The Diabetes Cultural Food Plate Photographs: Cultural food on portion plates

The Diabetes Cultural Food Plate
Eleanor Marfoglia and Lori Vinitski
Merck Health Literacy Leader: Laurie Myers
Program Goal
Educational Intervention
Educate patients with diabetes about
how to use the portion plate method.
Print Communication
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Program Objective
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Patients will understand how to
divide the 9-inch plate1
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Clearly stated purpose
Southern
American
Limited scope of content
Patients will understand the portion,
plate labels: nonstarchy vegetables,
protein and starches.
Greek
Filipino
Chinese
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Created with a
Dietician/Nutritionist
Food plates photography
printed at actual size
Hawaiian
Italian
Indian
Japanese
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Translations available for
ordering
Mexican
American
Patients will recognize portion sizes
Non-English – speaking patients will
understand the portion plate
Vegan Diet
Spanish
Vietnamese
Digital Communication
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Digital execution in
development
The print communication was offered
in a digital print ordering system
The ordering
system consists
of 400 education
resources
Translations Available for food portion plates
Patient Education Resources offered in Digital Print Orderi
One year tracking results
The cultural food
plate was the most
ordered resource
for one year
400 Print Resources
The portion plate method
may help with weight
management and
glucose control.1
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Photographs: Cultural food on portion plates
Customer Ordering
The ordering
system confirms
that this resource
is in demand by
health educators
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1 Year Tracking Results
1. American Diabetes Association, Living Healthy with Diabetes
Criteria to increase chance
of success
The program should be
appropriate, culturally sensitive
and meet the needs of the target
audience.2
2. Bernard Healey, Robert S. Zimmerman Jr.The New World of
Health Promotion: New Program Development, Implementation
and Evaluation.
The diabetes portion plate
The diabetes portion plate
Each item below is one serving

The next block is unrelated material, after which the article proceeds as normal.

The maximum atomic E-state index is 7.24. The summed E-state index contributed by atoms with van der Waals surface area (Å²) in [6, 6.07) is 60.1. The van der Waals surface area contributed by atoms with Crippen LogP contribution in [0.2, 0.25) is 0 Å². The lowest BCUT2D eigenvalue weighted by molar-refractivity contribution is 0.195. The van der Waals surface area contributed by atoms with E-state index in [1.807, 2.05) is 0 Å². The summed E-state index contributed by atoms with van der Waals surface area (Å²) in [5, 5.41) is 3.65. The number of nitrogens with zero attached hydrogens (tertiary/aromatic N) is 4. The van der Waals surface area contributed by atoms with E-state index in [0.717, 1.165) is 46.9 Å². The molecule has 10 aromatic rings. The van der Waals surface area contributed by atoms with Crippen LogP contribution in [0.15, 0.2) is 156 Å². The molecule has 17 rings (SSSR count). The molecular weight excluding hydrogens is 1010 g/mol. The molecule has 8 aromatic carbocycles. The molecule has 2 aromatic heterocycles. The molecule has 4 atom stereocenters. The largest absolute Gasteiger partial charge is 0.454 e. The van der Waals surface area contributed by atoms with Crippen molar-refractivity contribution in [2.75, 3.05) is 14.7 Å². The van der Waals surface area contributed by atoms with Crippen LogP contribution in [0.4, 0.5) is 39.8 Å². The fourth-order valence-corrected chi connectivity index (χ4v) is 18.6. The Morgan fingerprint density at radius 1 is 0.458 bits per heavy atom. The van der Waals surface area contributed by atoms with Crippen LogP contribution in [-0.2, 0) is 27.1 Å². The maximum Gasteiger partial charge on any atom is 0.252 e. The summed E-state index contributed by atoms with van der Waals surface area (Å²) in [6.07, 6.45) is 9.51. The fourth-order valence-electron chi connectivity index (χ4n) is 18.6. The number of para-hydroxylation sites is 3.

Nonstarchy Vegetables
• 1 cup raw or 1/2 cup cooked
nonstarchy vegetables
Whole Grains and Starches
Meat and Meat Substitutes
• 1 slice whole-grain bread
• 1/2 to 3/4 cup dry unsweetened cereal
• 1/2 cup corn or peas
• 1/2 corn on cob, large
• 1/3 to 1/2 cup cooked pasta or noodles
• 1/3 cup brown or white rice
• 1/4 bagel (1 ounce)
• 2 to 5 low-fat crackers
• 1/2 cup mashed potatoes or
1 small baked potato
• 1 ounce fish, skinless chicken, or lean meat
• 1/2 cup tofu
• 1 egg
• 1 tablespoon peanut butter
• 1 ounce cheese
A typical serving is about 15 grams
carbohydrates and 80 calories*
A typical serving is about 0 grams
carbohydrates and 45–100 calories*
Use your hand as a guide for
measuring food portions
fist = 8 ounces
handful = 1/2 cup
¼
How to divide your plate
Nonstarchy vegetables
Fill 1/2 of your plate with
nonstarchy vegetables, such as
tomatoes, green beans, peppers,
zucchini, artichoke, and broccoli.
¼
A typical serving is about 5 grams
carbohydrates and 25 calories*
Whole grains and starchy foods
Fill 1/4 of your plate with grains and
starchy foods, such as whole-grain
breads, high-fiber cereal, brown
rice, whole-grain pasta, and beans.
Milk and Dairy
Fats
thumb = 1 ounce
• 8-ounce cup fat-free or low-fat milk or
fortified unsweetened plain soy milk
• 2/3 cup plain fat-free or low-fat yogurt
• 2/3 cup plain fat-free or low-fat yogurt with
artificial sweetener
• 1 teaspoon vegetable oil, margarine,
mayonnaise, or butter
• 1 tablespoon regular salad dressing
• 2 tablespoons reduced-fat salad dressing
• 3 tablespoons light sour cream
• 10 small peanuts
• 6 whole almonds or cashews
fingertip = 1 teaspoon
Fruits
• 1 small fresh fruit
• 1 cup cubed melon or raspberries
• 1 large kiwi
Protein
Fill 1/4 of your plate with protein,
such as skinless chicken, lean cuts
of beef or pork, fish, shrimp, eggs,
and tofu.
Use oils that are low
in saturated fat. Good
choices are canola,
peanut, and olive oil.
(1 serving = 1 teaspoon)
A typical serving is about 15 grams
carbohydrates and 60 calories*
½
Provided as an educational resource by Merck
Customer
Logo
Customer name
MMMMMMMMMMMMMMMMMMMMMMMMMMMMMM
Address second line
Customer phone
Merck Commitment
The customer solutions team works
with customers to help improve
patient health outcomes through our
expertise and innovative solutions
A typical serving is about 12 grams
carbohydrates and 90-150 calories*
A typical serving is about 0 grams
carbohydrates and 45 calories*
*Read the food label for exact amount of carbohydrates, protein, fat, and calories.
Talk with your health care team about your individualized meal plan.
Use a 9-inch plate.
Copyright © 2011 Merck Sharp & Dohme Corp., a subsidiary of Merck & Co., Inc. All rights reserved. Printed in USA
Minimum 10% Recycled Paper
The diabetes portion plate for an American meal
English-GX
DIAB-1000438-0000 08/11
(order reference#)
DIAB-1081433-0000 05/13
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